• Strategies for Funding Scholarly Authorship Services on your Campus

    Posted on September 26, 2017

    Introduction

    Many activities in the classroom, the lab, and the research group intersect with the library and the resources provided by the library budget. Students, faculty and researchers use an amazing array of online resources—e-books, journals, conference proceedings, datasets, complex databases—usually funded by the university library. But what about the scholarly tools needed to analyze, write, publish and archive the results of the research completed? Which budget supports the analytic software for social scientists, the GIS software to map data, the authoring software to format articles, the supplies for the 3D printer lab? For most institutions the answer is, it depends. As libraries become more digital and library services increasingly support the creation and integration of digital content, library budgets are being stretched to encompass more aspects of the research lifecycle including the creation, production and archiving of digital content. One solution is for university libraries to partner with other campus departments and units to fund these resources to be able to provide the services and tools needed in this digital environment.

    Evolving role in the research lifecycle

    The library purchases and stores the books and journals and makes them available on demand to students and faculty—full stop. That’s the way we have always done it, up until now. Libraries can and do provide much more than this. Librarians teach how to use the resources and scholarly tools, even if it is just to notify users of what is available by listing the resources and tools in the online catalog or on a research guide. In some settings, librarians have developed workshops and classes for how and why to use the resources. At a more advanced level, librarians are contributing to the Author Carpentry curriculum, modeled on the Software Carpentry classes which are designed to teach researchers the computing skills needed “to get more done in less time and with less pain.”

    Author Carpentry has as its goal:

    “developing a researcher-to-researcher training and outreach program in open authoring and publishing, scholarly identity and reputation, and research impact. Author Carpentry picks up with the ‘last mile’ of the research process: writing, reporting, review, dissemination and licensing, impact measurement, and establishing author identity and reputation.”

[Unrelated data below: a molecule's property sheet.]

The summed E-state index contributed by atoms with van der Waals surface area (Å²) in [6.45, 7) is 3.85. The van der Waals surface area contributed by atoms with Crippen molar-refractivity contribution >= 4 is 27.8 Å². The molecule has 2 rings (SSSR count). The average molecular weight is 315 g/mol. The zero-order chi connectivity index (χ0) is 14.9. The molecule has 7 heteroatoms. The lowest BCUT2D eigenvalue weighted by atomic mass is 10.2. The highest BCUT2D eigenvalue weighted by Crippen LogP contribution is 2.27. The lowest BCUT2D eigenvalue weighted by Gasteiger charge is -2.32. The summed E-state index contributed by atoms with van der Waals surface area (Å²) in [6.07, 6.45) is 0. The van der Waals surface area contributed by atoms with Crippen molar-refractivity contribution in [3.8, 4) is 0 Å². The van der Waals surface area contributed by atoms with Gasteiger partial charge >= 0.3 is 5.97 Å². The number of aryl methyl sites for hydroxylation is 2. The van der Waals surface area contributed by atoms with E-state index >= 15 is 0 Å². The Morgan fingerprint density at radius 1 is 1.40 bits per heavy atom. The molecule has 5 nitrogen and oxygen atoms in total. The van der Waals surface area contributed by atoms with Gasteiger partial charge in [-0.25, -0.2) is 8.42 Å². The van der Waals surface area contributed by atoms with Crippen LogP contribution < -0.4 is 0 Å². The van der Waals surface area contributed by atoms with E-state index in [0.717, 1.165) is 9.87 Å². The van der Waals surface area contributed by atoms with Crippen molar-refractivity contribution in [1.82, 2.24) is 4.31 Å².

In addition, many academic libraries have added scholarly communications librarian roles to encourage alternative cost-effective publishing, to inform scholars about new publishing technologies, to support collaboration and to facilitate new methods for faculty to use and share academic research. Both a qualitatively and quantitatively different level of service than what has been done previously with the stated goal of increasing the degree of library involvement in the research process.

    Below is a diagram that summarizes both the degree and type of involvement of libraries in providing information resources and tools to support the research lifecycle.

    Continuum of library involvement in the provision of information tools and resources

    Figure 1: Continuum of library involvement in the provision of information tools and resources.

    Each layer builds on the one below it. The bottom layer is fundamental to every resource acquired: first, ensure access and second, provide basic descriptions and general use information for every resource purchased by the library. The next level, in-depth training workshops, one-to-one sessions, in-class presentations is critical for researcher success and moves the library closer to meeting the higher-level needs of the users—even if they think they already know everything. At the pinnacle of the pyramid is the future next step in the relationship between the library and the scholarly process—providing the highest-level tools and expertise to enable the production, sharing and archiving of research articles and data, preprints, conference sessions and to facilitate collaboration and author identity. While these tools are not the books, journals and databases that are fundamental to the research enterprise, they are a required and necessary part of the research lifecycle.

    Strategies for engaging with campus partners

    With the addition of scholarly communication roles and Author Carpentry workshops, the library is a partner in the endeavor to add more scholarly communication tools to the university ecosystem. The library can advocate for the adoption of the tools needed to streamline the authorship process and encourage collaboration across campus and between institutions. Working cooperatively with other campus units to secure the funding to provide these tools can be challenging. The first step is to understand which other campus units and departments could be partners in purchasing and licensing scholarly authoring tools such as Overleaf for the entire campus. Here are some suggestions:

    • Graduate Office or Dissertation Office often must help alleviate the confusion and frustration underlying the dissertation or thesis submission process. This entire process can be streamlined when a research authoring tool like Overleaf is introduced on campus. For more information, review this case study about how Overleaf helped improve the dissertation submission process at Purdue University.